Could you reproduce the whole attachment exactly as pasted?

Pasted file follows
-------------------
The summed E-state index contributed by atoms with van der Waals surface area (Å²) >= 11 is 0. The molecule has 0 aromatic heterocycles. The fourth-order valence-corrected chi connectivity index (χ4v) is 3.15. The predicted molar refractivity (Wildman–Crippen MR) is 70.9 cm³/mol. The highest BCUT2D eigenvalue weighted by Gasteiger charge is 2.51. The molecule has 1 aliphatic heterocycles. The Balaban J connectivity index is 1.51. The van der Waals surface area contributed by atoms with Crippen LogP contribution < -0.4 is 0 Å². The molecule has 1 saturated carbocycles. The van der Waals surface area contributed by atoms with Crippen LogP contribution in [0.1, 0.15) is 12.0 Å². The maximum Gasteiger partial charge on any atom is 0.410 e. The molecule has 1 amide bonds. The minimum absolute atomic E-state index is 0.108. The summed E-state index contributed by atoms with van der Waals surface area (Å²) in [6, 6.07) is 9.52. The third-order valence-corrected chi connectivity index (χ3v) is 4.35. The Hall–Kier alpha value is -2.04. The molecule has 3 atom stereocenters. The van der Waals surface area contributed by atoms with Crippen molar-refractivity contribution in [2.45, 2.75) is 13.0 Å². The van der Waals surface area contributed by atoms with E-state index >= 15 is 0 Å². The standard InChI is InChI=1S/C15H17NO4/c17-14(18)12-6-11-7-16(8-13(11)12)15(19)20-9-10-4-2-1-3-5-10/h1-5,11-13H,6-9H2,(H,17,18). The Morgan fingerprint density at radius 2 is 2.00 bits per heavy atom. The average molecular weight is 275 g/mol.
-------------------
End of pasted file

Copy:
The summed E-state index contributed by atoms with van der Waals surface area (Å²) >= 11 is 0. The molecule has 0 aromatic heterocycles. The fourth-order valence-corrected chi connectivity index (χ4v) is 3.15. The predicted molar refractivity (Wildman–Crippen MR) is 70.9 cm³/mol. The highest BCUT2D eigenvalue weighted by Gasteiger charge is 2.51. The molecule has 1 aliphatic heterocycles. The Balaban J connectivity index is 1.51. The van der Waals surface area contributed by atoms with Crippen LogP contribution < -0.4 is 0 Å². The molecule has 1 saturated carbocycles. The van der Waals surface area contributed by atoms with Crippen LogP contribution in [0.1, 0.15) is 12.0 Å². The maximum Gasteiger partial charge on any atom is 0.410 e. The molecule has 1 amide bonds. The minimum absolute atomic E-state index is 0.108. The summed E-state index contributed by atoms with van der Waals surface area (Å²) in [6, 6.07) is 9.52. The third-order valence-corrected chi connectivity index (χ3v) is 4.35. The Hall–Kier alpha value is -2.04. The molecule has 3 atom stereocenters. The van der Waals surface area contributed by atoms with Crippen molar-refractivity contribution in [2.45, 2.75) is 13.0 Å². The van der Waals surface area contributed by atoms with E-state index >= 15 is 0 Å². The standard InChI is InChI=1S/C15H17NO4/c17-14(18)12-6-11-7-16(8-13(11)12)15(19)20-9-10-4-2-1-3-5-10/h1-5,11-13H,6-9H2,(H,17,18). The Morgan fingerprint density at radius 2 is 2.00 bits per heavy atom. The average molecular weight is 275 g/mol.